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The first Thanksgiving day in those British colonies that became the United States of America, was held, on December 4, 1619, at Harrison’s Landing, at the Berkeley Plantation, in the Virginia colony, two years before Puritans arrived in Massachusetts.
It was a religious observance in which God was thanked for protecting the settlers and ensuring their safe arrival in Virginia.The Berkeley Hundred consisted of 8,000 acres of meadowland and virgin forests, with three miles of river frontage. It lay fewer than 50 miles from Jamestown, Virginia, and 83 miles, by road, from Fredericksburg, Virginia. It was called a “Hundred” because 10 families, or 100 people, were expected to live there and earn livings from it.
When the settlers, aboard the sailing vessel Margaret, reached their destination, west of Jamestown, 38 men were put ashore. Then, at the order of Capt. John Woodlief, the Margaret’s master, the men gathered and thanked God for their safe arrival, after a long and dangerous sea voyage, from England. It was further ordered that the day be observed every year, “as a day of thanksgiving to Almighty God”.
That first thanksgiving day, and its observance yearly thereafter, was a requirement stated in the charter given the settlers when the left England for Virginia. The charter stated,
“We ordained that the day of our ships arrival at the place assigned for plantacon in the land of Virginia, shall be yearly perpetually kept holy as a day of thanksgiving to Almighty God.”
Opportunity not Hate
The Virginia settlers differed psychologically from the Puritans that settled Massachusetts. They came for economic opportunity. They were members of the Church of England and, compared with other European religious groups, in the early 1600s, very tolerant. For example, they did not physically harm people that held different religious beliefs than theirs. The Pilgrims were Puritans, the religious group that colonized Massachusetts. They created a religious state there, for their own religion only, and persecuted, injured, and killed people with whose religious beliefs they disagreed.
From what we know about the Puritans, the three-day-long feast they held in 1621 was not a religious harvest celebration. It was held to thank local Indians that had helped the Pilgrims to survive a hard first year in the colony. A thanksgiving day, in a Puritan community, would not have included three days of eating and drinking, including wine. It would have been a very solemn religious event that focused on prayer. By comparison, the thanksgiving observance, in Virginia, was strictly religious.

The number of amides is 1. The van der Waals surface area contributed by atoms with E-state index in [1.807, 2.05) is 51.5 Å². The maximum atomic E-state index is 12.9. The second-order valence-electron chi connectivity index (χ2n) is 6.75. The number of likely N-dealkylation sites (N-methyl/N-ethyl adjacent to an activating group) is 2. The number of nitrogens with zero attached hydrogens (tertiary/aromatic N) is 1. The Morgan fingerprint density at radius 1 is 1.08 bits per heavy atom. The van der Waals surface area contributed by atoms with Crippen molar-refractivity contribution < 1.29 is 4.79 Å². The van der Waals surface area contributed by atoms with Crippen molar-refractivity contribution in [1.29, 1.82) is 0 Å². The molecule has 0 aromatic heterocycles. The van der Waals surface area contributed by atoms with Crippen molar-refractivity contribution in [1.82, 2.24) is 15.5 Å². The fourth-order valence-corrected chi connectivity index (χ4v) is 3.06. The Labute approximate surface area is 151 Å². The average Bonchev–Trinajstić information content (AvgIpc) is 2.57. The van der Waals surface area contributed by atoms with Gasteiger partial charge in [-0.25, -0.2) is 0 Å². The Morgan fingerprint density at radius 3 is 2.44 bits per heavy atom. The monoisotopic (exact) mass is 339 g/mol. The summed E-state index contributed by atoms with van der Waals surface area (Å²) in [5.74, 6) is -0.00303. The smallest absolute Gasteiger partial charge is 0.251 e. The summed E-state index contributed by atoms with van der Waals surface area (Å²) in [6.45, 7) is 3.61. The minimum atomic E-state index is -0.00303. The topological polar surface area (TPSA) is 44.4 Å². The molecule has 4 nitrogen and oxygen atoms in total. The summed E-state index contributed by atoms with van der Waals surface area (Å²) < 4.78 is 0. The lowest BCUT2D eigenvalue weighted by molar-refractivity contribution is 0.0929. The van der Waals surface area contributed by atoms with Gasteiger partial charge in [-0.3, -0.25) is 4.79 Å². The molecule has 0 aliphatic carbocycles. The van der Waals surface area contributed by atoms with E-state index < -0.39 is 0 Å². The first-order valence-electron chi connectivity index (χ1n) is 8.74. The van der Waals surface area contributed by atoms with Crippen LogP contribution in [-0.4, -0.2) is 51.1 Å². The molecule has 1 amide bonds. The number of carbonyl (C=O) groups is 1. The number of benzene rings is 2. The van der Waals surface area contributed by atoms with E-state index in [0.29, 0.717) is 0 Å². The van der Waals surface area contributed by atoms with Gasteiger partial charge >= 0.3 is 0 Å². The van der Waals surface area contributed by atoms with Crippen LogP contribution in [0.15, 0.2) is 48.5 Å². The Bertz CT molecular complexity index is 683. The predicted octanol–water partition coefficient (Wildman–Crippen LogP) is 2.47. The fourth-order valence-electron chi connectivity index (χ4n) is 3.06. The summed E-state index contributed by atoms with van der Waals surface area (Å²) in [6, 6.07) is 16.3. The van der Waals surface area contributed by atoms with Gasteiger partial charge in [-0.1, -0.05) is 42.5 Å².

Ended by a Massacre
Virginia’s Thanksgiving Day observances ceased, after Indians massacred most settlers there, in 1622. That first Thanksgiving Day, in 1619, was completely forgotten, until the mid 20th century, when long-forgotten documentation of the event was found. It was replaced by a mythical story about the three-day-long party held by Puritans and Indians, in Massachusetts, in 1621.
Long before 1619, a day of religious thanksgiving for a good harvest, was observed in the English-speaking world, and continues to be observed, other than in the U.S.
The creation of the Pilgrims’ Thanksgiving myth was part of an attempt, in the 1890s and early 1900s, to create a common, nationwide holiday, in the aftermath of Lincoln’s War (1861-1865) and the Military Occupation and plundering of the former Confederate states, which followed (referred to in U.S. history books as “Reconstruction”).
In the 1890s and early 1900s, Southerners remembered vividly the way the U.S. military had been used by Lincoln to deliberately destroy southern civil society, so as to deny its resources to Confederate armies the U.S. could not defeat in battle. Total war against civilians and enemy military forces had been rejected in Western Europe since the Thirty Years War (1616-1648), and West Pointers were taught, in the years before Lincoln’s War, that it was not allowed. As a result, Southern dislike, and even hatred, of U.S. government remained very high.
In 1789, President George Washington, a Virginian, as recommended by the U.S. Congress, designated November 25, as a day of thanksgiving and called on all Americans to unite in rendering unto almighty God their sincere and humble thanks for His kind care, protection and, many benefits. It was on a later declaration of this holiday, which is now a civil holiday, that the myth of the Pilgrims' Thanksgiving was superimposed.
Definitions: Settlers leave an existing society with the collective purpose of recreating their society in a new and often distant place. The place they settle is a colony and settlers and their descendants are colonists, for as long as their society remains connected to the parent country. The people that settled Britain’s American colonies moved from Britain and northwestern Europe to Britain’s American territory, in the 1600s and 1700s, and recreated their society here. Immigrants, in contrast, move from one society to another. They do not create a new society.Click on the link to download "First Thanksgiving Day":